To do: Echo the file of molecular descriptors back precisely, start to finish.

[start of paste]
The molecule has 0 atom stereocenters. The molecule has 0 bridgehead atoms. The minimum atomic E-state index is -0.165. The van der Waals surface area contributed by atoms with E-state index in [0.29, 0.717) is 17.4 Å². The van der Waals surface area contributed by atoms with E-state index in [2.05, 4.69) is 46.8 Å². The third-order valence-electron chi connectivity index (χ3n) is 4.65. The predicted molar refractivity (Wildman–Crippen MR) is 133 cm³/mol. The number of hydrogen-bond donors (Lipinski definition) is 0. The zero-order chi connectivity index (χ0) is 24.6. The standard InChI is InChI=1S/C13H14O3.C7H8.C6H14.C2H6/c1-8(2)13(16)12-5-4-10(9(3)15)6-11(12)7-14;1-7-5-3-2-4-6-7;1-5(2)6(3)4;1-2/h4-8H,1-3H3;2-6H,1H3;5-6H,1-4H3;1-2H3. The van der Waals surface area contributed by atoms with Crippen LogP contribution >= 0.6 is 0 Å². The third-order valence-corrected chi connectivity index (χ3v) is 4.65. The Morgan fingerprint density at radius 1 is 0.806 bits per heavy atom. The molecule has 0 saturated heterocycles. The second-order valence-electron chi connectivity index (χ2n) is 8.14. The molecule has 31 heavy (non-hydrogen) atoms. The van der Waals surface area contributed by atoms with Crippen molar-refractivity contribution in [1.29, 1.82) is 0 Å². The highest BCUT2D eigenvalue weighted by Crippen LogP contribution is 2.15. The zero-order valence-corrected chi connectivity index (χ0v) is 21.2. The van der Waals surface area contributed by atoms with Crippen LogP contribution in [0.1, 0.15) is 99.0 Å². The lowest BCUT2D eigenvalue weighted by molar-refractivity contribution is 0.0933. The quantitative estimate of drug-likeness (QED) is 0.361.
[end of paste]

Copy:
The molecule has 0 atom stereocenters. The molecule has 0 bridgehead atoms. The minimum atomic E-state index is -0.165. The van der Waals surface area contributed by atoms with E-state index in [0.29, 0.717) is 17.4 Å². The van der Waals surface area contributed by atoms with E-state index in [2.05, 4.69) is 46.8 Å². The third-order valence-electron chi connectivity index (χ3n) is 4.65. The predicted molar refractivity (Wildman–Crippen MR) is 133 cm³/mol. The number of hydrogen-bond donors (Lipinski definition) is 0. The zero-order chi connectivity index (χ0) is 24.6. The standard InChI is InChI=1S/C13H14O3.C7H8.C6H14.C2H6/c1-8(2)13(16)12-5-4-10(9(3)15)6-11(12)7-14;1-7-5-3-2-4-6-7;1-5(2)6(3)4;1-2/h4-8H,1-3H3;2-6H,1H3;5-6H,1-4H3;1-2H3. The van der Waals surface area contributed by atoms with Crippen LogP contribution >= 0.6 is 0 Å². The third-order valence-corrected chi connectivity index (χ3v) is 4.65. The Morgan fingerprint density at radius 1 is 0.806 bits per heavy atom. The molecule has 0 saturated heterocycles. The second-order valence-electron chi connectivity index (χ2n) is 8.14. The molecule has 31 heavy (non-hydrogen) atoms. The van der Waals surface area contributed by atoms with Crippen molar-refractivity contribution in [1.29, 1.82) is 0 Å². The highest BCUT2D eigenvalue weighted by Crippen LogP contribution is 2.15. The zero-order valence-corrected chi connectivity index (χ0v) is 21.2. The van der Waals surface area contributed by atoms with Crippen LogP contribution in [0.1, 0.15) is 99.0 Å². The lowest BCUT2D eigenvalue weighted by molar-refractivity contribution is 0.0933. The quantitative estimate of drug-likeness (QED) is 0.361.